When I moved to the United States and started dancing with Colorado Ballet, I continued to expand my repertoire with classical, neo-classical, contemporary and modern productions (thank you to the Artistic Directors of Colorado Ballet for believing and trusting in me!). I performed in productions by iconic, well-known and talented American women choreographers, such as Agnes de Mille’s Rodeo, Martha Graham’s Appalachian Spring, Twyla Tharp’s In the Upper Room and Nine Sinatra Songs, as well as works by Jessica Lang, Emery LeCrone, Amy Seiwert, Jodie Gates, Sandra Brown and Lorita Travaglia. I participated in many new ballets and choreographic creations that were commissioned for Colorado Ballet, where I had the opportunity to fulfill, I think, the dream of every ballet dancer: when a role is created specifically for you, taking into account the capabilities of your body, temperament and personality.
As the Bride in Martha Graham's Appalachian Spring
During my dance career with Colorado Ballet, I decided to return to Bolshoi Ballet Academy to get my diploma as a ballet teacher. For five years I studied in absentia, with two, sometimes three or four, annual trips to Moscow to study in-person and pass midterms, tests and examinations. I received a B.A. in ballet dance methodology, pedagogy and choreography from the Bolshoi Ballet Academy, also known as the Moscow State Academy of Choreography.
In Coppelia with daughter Sofia, in her first performance with Colorado Ballet following her maternity leave
Colorado Ballet is my second home and has always supported me in my professional and personal life. I’ve been incredibly lucky to have always been surrounded by so many friends, colleagues and partners, respected teachers, mentors, choreographers, leaders, fans and donors – each of you in your own way left a mark on my soul and in my heart.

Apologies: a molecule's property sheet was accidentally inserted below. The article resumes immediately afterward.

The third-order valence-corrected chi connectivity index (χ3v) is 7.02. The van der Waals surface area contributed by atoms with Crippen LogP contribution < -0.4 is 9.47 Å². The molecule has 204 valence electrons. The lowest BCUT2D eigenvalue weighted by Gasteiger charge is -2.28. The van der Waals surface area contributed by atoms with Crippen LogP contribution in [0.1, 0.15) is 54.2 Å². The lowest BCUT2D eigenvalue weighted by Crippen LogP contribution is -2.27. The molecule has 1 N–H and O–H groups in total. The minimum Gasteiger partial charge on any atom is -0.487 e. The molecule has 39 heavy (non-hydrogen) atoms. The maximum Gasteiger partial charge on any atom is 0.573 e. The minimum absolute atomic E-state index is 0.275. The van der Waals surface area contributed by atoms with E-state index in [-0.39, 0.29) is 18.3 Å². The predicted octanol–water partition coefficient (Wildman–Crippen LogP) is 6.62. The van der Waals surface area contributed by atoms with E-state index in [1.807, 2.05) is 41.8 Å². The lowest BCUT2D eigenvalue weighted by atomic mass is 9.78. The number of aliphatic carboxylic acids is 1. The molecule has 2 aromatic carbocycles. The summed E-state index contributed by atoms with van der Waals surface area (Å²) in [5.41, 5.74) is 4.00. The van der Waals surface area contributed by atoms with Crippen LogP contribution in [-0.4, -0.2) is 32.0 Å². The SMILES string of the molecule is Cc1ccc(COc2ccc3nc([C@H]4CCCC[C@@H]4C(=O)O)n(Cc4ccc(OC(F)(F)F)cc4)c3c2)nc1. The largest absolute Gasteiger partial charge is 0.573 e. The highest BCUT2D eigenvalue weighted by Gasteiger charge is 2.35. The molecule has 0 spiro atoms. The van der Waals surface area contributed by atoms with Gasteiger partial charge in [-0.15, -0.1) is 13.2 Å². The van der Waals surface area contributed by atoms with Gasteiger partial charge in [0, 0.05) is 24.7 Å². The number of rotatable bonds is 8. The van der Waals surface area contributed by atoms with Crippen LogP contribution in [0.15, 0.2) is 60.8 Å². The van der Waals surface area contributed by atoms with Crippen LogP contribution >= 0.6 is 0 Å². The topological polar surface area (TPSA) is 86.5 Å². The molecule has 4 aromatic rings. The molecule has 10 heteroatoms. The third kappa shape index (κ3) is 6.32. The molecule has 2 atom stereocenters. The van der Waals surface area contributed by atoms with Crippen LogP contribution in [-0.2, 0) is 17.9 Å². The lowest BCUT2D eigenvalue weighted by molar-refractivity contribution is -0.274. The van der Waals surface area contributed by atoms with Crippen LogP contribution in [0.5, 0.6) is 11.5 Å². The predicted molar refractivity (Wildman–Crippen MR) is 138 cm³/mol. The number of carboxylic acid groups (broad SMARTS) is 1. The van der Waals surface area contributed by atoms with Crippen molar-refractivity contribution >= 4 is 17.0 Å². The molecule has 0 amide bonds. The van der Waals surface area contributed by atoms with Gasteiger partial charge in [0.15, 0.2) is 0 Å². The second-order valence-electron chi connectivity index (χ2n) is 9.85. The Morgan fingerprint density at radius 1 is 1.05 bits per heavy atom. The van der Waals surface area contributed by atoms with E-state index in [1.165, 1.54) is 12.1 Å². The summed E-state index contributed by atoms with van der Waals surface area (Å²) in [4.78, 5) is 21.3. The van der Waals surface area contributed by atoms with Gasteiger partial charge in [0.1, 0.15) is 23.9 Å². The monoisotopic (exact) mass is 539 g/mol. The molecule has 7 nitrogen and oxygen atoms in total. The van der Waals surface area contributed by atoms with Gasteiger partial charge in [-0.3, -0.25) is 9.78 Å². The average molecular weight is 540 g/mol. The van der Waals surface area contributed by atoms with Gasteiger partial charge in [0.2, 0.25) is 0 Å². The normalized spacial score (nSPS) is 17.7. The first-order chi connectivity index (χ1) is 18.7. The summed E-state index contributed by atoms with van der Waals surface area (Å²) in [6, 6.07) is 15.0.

I am very glad that our company has performed and presented so many works created by female choreographers. It is very important and inspiring to hear their voices and see their unique perspectives through their choreography, as well as the stories they choose to tell. As women, we can expose more layers; sometimes we know we are breaking inside, but we must remain strong on the outside. Or vice versa: we have to be so light, gentle, beautiful and ethereal on the outside, but maintain our courage, confidence, strength and power inside.
For me, the profession of a ballet dancer has always been so much more than just a job. This is my passion, my whole life of service to the art of ballet and dance. This is a journey that allows one to continue to improve, to overcome challenges, and to grow both physically and spiritually. I always loved what K. Stanislavsky once said: “One should love art inside oneself, and not oneself in one’s art.” This art inspires me, enables me to create and move forward, to create for art’s sake, and not for my own sake. This love and this passion will always stay with me, and I am happy to share these feelings and knowledge with the next generation of dancers.